Another possibility for the spike is it's to prevent piston cocking and jamming in the bore. But that's just a WAG.

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    Quote Originally Posted by Milland View Post
    Considering how poor most drivers are, that's a lot to ask.
    Nah, pumping twice is easy. Letting the brakes off when the wheels and steering lock up and you are skidding, that's a lot to ask But you still gotta do it. Or crash, that's the other choice.

    Pull the stupid pin out, those brakes are antiques and have a lot of stuff that is not only unnecessary but actually gets in the way. Also those clampy kinda things on the back of the pads that slide over the pistons, ick. And if you can, spin the pistons around so the flat side is to the inside of the bore, not the big hollow. Probably doesn't matter in a lathe but on a vehicle, works much better.

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    The pin was allegedly designed to return the pistons against seal drag....just a few thou. I'd be wary of using anything too forceful on assembly....usually means you're doing it wrong. Should be something like a thin washer that grasps the pin, deforms with brake actuation, then springs back to relaxed state. Seen it still used on certain calipers.

    Microswitch should be able to be sourced for a few bucks from the usual electrical wholesalers, rather than trying to get an original. I'd guess over there digikey or Mouser would be likely candidates?

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    Greetings all,

    Yeah, the switch is on order. It'll take a couple of days to get here, but it wasn't any big deal. Just annoyed me.

    I'm a strong believer in the school of thought that says that if you need a hammer, you misunderstsood something. So I *really* looked at the pistons before I started bashing them back in. God's truth: nothing contacting but that pin. Looks like there's some sort of *very* tight rubber washer in the matching hole in the piston.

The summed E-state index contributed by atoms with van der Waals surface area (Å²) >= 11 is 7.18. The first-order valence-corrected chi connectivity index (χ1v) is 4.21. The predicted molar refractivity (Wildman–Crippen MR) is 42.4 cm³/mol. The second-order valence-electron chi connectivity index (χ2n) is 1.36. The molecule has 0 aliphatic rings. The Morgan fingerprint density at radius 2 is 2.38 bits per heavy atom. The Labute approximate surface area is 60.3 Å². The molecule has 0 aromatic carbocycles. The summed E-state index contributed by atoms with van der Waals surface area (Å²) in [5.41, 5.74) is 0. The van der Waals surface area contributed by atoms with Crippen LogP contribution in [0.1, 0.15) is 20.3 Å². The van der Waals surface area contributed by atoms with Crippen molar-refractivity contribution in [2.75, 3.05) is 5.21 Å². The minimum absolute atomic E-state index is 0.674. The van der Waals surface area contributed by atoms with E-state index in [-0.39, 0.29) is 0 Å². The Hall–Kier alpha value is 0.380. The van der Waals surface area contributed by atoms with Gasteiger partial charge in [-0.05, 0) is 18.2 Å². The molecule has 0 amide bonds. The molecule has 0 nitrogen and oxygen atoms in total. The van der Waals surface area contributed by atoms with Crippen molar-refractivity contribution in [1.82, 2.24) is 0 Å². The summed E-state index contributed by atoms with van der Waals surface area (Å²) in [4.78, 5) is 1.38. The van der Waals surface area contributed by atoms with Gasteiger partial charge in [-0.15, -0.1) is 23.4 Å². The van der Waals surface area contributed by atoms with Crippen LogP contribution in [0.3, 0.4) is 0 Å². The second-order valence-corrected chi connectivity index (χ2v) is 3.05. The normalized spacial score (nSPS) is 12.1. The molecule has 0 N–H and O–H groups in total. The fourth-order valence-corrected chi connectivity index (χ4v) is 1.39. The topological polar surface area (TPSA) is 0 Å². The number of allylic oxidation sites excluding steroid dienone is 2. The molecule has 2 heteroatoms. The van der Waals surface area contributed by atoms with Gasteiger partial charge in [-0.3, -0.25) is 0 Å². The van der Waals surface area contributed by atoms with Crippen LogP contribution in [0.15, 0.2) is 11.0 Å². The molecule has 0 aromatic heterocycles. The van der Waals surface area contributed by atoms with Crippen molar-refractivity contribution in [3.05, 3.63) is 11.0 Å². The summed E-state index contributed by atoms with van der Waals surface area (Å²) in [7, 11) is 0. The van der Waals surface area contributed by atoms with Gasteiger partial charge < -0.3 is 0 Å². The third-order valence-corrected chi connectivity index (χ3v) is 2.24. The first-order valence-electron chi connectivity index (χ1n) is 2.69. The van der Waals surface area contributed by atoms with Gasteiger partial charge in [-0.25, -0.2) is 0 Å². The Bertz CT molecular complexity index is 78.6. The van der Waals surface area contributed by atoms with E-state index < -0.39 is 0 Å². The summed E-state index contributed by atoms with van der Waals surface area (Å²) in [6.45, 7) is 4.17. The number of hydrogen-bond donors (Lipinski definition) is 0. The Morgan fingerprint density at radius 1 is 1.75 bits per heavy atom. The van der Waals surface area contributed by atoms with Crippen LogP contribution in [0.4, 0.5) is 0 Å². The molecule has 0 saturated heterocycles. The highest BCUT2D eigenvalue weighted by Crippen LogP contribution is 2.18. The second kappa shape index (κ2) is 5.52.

I've got other stuff to deal with this weekend, so it'll be a few days before I get back to those brakes, but I'm going to try carefully sandpapering the pin down a smidge first, so see if I can't ease the motion. (I'm also going to try it with that 3/4 trailer piston first, just to see if it's the master, somehow.)

    Anybody got a clue how to spot a master that's got a residual pressure valve on it? This one doen't *look* like it, but I'm no car guy.

    Thanks,
    Brian

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    Update:
    I pulled the brakes again, to work on them on the bench.
    Noticed that one piston was less retracted than the other, so I pulled that one apart.
    Here are some pictures of it in pieces.
    You can see the spike up the middle.
    Just to test, I pushed it back together. Or didn't.
    It gets difficult the instant that spike goes into the hole. Nothing else touching, and it damn near requires a vise or mallet to drive the piston down onto that spike.

    The spike is loose-ish in XY. Feels like a pin with a flat head on it, sitting in a socket. So it can shimmy sideways a bit, but can't back up or come forward.
    Inside the hole in the piston is a silver washer. You can see a crescent of it in the vertical shot. If you stick a needle in there, you can push the washer around in XY, so it's loose side to side, but can't come out. Everything's staked in, so I'm not taking anything apart.

    Anybody know what the spike is supposed to be doing?

    My thought is to sandpaper the spike a bit, to ease the action.
    Thoughts?

    Regards,
    Brian

    piston1.jpgpiston2.jpgpiston3.jpg

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    I don't know if this video will help at all, but it does show a gent repairing an old Dunlop caliper with a central pin in the bore like yours has. The piston seems different though, but I just watched a bit, not the whole thing.